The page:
(Cut to the sea. Pan to show Ran Obvious running along beach.)
Voice Over: There is an epic quality about the sea which
has throughout history stirred the hearts and minds of Englishmen of
all nations. Sir Francis Drake, Captain Webb, Nelson of Trafalgar
and Scott of the Antarctic - all rose to the challenge of the mighty
ocean. And today another Englishman may add his name to the golden
roll of history: Mr. Ron Obvious of Neaps End. For today, Ron
Obvious hopes to be the first man to jump the Channel·
(Ron runs up to group of cheering supporters. An interviewer
Interviewer: Ron, now let's just get this quite clear -
you're intending to jump across the English Channel?
Ron: Oh yes, that is correct, yes.
Interviewer: And, er, just how far is that?
Ron: Oh, well it's twenty-six miles from here to Calais.
Interviewer: Er, that's to the beach at Calais?
Ron: Well, no, no, provided I get a good lift off and
maybe a gust of breeze over the French coast, I shall be jumping
into the centre of Calais itself.
(Brief shot of group of Frenchmen with banner.' 'Fin de
Cross-Channel jump '.)
Interviewer: Ron are you using any special techniques to
jump this great distance?
Ron: Oh no, no. I shall be using an ordinary two-footed
jump, er, straight up in the air and across the Channel.
Interviewer: I see. Er, Ron, what is the furthest distance
that you've jumped, er, so far?
Ron: Er, oh, eleven foot six inches at Motspur Park on
July 22nd. Er, but I have done nearly twelve feet unofficially.
(Ron breaks off to make training-type movements.)
Interviewer: I see. Er, Ron, Ron, Ron, aren't you worried
Ron, aren't you worried jumping twenty-six miles across the sea?
Ron: Oh, well no, no, no, no. It is in fact easier to jump
over sea than over dry land.
Interviewer: Well how is that?
Ron: Er, well my manager explained it to me. You see if
you're five miles out over the English Channel, with nothing but sea
underneath you, er, there is a very great impetus to say in the air.
Interviewer: I see. Well, er, thank you very much Ron and
the very best of luck.
Ron: Thank you. Thank you.
Interviewer: (to camera) The man behind Ron's
cross-Channel jump is his manager Mr. Luigi Vercotti. (turns to
speak to Vercotti, who has a Mafia suit and dark glasses) Mr.
Vercotti, er Mr. Vercotti ... Mr. Vercotti...
Mr. Vercotti: What? (mumbles protestations of
innocence) I don't know what you're talking about.
Interviewer: Er, no, we're from the BBC, Mr. Vercotti.
Mr. Vercotti: Who?
Interviewer: The BBC.
Mr. Vercotti: Oh, oh. I see. I thought, I thought you were
the er . .. I like the police a lot, I've got a lot of time for
Interviewer: Mr. er, Mr. Vercotti, what is your chief task
as Ron's manager?
Mr. Vercotti: Well my main task is, er, to fix a sponsor
for the big jump.
Interviewer: And who is the sponsor?
Mr. Vercotti: The Chippenham Brick Company. Ah, they, er,
pay all the bills, er, in return for which Ron will be carrying half
a hundredweight of their bricks.
(We see a passport officer checking Ron's passport.)
Interviewer: I see. Well, er, it looks as if Ron is ready
now. He's got the bricks. He's had his passport checked and he's all
set to go. And he's off on the first ever cross-Channel jump.
(Ron runs down the beach and jumps; he lands about four feet into
the water) Will Ron be trying the cross-Channel jump again soon?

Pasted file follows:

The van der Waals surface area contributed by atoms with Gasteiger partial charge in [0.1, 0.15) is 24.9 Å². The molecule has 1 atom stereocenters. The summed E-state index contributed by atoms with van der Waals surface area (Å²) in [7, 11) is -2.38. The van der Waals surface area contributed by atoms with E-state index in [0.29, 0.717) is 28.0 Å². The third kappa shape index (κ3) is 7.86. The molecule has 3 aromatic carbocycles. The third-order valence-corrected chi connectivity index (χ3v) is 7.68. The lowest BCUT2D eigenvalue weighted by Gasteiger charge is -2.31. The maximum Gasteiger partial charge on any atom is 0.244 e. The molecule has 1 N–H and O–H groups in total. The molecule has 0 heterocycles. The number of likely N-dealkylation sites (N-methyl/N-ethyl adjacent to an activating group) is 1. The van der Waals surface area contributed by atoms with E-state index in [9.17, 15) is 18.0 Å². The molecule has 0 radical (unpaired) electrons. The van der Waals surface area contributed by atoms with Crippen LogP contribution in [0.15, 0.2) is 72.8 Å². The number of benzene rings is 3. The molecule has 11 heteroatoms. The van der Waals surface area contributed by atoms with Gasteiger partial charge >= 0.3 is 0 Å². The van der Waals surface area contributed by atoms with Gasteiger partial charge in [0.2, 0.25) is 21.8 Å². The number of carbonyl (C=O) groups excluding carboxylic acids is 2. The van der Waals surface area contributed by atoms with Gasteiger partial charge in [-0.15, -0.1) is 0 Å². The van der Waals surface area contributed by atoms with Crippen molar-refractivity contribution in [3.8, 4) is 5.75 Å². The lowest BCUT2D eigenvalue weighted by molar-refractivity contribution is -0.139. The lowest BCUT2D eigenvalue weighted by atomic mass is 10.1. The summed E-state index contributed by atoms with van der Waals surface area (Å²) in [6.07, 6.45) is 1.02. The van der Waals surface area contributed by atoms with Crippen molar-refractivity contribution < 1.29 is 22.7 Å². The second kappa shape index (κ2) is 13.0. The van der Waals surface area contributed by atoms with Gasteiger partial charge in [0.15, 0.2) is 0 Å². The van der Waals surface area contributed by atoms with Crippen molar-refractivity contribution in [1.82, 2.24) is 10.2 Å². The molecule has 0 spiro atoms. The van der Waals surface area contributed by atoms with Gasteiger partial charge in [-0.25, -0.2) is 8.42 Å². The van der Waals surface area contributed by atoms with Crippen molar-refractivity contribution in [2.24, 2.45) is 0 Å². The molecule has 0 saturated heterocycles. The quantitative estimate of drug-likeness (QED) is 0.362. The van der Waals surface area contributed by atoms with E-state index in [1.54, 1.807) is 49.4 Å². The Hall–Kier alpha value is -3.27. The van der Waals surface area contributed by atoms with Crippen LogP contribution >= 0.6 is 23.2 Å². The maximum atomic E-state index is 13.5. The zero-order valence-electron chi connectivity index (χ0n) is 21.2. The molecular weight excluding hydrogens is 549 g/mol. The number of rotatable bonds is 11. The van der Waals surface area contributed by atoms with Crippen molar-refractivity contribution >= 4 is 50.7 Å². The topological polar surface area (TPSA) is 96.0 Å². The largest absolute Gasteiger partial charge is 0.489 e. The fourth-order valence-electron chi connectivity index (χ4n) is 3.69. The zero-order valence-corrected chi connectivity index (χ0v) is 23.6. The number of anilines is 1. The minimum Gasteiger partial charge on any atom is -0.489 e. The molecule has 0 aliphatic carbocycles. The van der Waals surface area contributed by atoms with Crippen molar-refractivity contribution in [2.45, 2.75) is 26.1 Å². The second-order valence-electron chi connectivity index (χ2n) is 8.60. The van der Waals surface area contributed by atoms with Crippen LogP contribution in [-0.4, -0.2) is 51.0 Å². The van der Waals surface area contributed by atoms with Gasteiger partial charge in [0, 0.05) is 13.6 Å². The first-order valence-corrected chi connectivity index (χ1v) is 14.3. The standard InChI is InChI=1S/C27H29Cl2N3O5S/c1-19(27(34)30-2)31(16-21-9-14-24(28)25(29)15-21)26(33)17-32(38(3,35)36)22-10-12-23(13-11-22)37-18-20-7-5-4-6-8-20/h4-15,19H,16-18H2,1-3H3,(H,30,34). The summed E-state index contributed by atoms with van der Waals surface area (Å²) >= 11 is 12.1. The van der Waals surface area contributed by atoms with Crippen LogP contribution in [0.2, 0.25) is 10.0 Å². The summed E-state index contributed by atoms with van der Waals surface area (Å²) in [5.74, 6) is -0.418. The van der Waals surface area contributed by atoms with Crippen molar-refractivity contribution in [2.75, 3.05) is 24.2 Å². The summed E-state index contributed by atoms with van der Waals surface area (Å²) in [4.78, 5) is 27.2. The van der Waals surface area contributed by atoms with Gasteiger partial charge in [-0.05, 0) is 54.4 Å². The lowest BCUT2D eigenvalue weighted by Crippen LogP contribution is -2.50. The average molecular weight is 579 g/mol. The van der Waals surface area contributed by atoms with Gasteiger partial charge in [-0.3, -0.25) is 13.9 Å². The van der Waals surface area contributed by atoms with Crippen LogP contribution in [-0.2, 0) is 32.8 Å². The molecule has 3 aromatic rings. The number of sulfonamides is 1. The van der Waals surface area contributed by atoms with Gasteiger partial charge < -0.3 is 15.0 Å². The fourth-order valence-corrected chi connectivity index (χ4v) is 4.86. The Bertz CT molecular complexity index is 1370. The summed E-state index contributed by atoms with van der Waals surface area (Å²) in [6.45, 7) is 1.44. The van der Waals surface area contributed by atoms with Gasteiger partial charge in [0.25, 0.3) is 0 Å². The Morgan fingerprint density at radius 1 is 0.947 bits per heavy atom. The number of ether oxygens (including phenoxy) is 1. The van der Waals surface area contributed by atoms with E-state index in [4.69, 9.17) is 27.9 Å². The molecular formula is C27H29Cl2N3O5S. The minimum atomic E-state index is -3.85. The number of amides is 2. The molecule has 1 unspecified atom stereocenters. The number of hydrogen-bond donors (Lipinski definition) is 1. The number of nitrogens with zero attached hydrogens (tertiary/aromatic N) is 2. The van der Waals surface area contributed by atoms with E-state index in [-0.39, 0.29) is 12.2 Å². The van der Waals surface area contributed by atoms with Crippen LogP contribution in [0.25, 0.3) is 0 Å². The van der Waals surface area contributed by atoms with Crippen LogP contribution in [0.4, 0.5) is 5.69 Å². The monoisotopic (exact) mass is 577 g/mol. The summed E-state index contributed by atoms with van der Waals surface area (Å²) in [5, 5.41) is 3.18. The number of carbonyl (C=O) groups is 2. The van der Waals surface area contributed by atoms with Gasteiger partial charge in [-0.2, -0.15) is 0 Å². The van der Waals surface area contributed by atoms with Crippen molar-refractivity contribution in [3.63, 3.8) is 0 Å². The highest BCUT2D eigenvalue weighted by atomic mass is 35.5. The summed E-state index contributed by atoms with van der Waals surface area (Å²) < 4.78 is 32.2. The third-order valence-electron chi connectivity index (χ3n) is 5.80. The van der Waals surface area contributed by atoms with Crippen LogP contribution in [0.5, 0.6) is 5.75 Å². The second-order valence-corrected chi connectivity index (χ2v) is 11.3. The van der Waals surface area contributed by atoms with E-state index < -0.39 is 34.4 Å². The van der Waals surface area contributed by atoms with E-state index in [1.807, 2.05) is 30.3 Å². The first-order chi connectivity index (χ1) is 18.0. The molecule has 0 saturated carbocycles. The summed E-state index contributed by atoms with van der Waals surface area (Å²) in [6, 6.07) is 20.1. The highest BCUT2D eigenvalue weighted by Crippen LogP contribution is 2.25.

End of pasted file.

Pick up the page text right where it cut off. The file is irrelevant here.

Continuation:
Mr. Vercotti: No. No. I'm taking him off the jumps, Er,
because I've got something lined up for Ron next week that I think
is very much more up his street.
Interviewer: Er, what's that?
Mr. Vercotti: Er, Ron is going to eat Chichester
(Cut to Chichester Cathedral. Ron walks up to it, cleaning his
Interviewer: Well, there he goes, Ron Obvious of Neaps
End, in an attempt which could make him the first man ever to eat an
entire Anglican Cathedral.
(Ron takes a hefty bite at a buttress, screams and clutches
his mouth. Cut to countryside: a map, and a banner saying 'Tunneling
to Java '. Interviewer and Vercotti walk up to map.)
Mr. Vercotti: Well, er, I think, David, this is something
which Ron and myself are really keen on. Ron is going to tunnel from
Godaiming here to Java here. (indicates inaccurately on map)
Mr. Vercotti: Yeah, er, I, I personally think this is
going to make Ron a household name overnight.
Interviewer: And how far has he got?
Mr. Vercotti: Er, well, he's quite far now, Dave, well on
the way. Well on the way, yeah.
Interviewer: Well where is he exactly?
Mr. Vercotti: Yeah.
Mr. Vercotti: Oh, er, well, er, you know, it's difficult
to say exactly. He's er, you know, in the area of er, Ron, how far
have you got?
Ron: (emerging from hole) Oh about two foot six Mr.
Mr. Vercotti: Yeah well keep digging lad, keep digging.
Ron: Mr. Vercotti are you sure there isn't a spade?
(Cut to interviewer and Vercotti by railway track)
Interviewer: Er, Mr. Vercotti, what do you say to people
who accuse you of exploiting Ron for your own purposes?
Mr. Vercotti: Well, it's totally untrue, David. Ever since
I left Sicily I've been trying to do the best for Ron. I know what
Ron wants to do, I believe in him and I'm just trying to create the
opportunities for Ron to do the kind of things he wants to do.
Interviewer: And what's he going to do today?
Mr. Vercotti: He's going to split a railway carriage with
his nose. (screams off)
(Cut to a hillside; Vercotti, interviewer, and in the
background a banner: 'Running to Mercury'.)
Mr. Vercotti: The only difficult bit for Ron is getting
out of the Earth's atmosphere. Er, once he's in orbit he'll be able
to run straight to Mercury.
(A heavily bandaged Ron leaps off starting platform: freeze
frame. Scream. Cut to a tombstone: 'Ron Obvious 1941- 1969 - very
talented', Pull back to show Vercotti.)
Mr. Vercotti: I am now extremely hopeful that Ron will
break the world record for remaining underground. He's a wonderful
boy this, he's got this really enormous talent, this really huge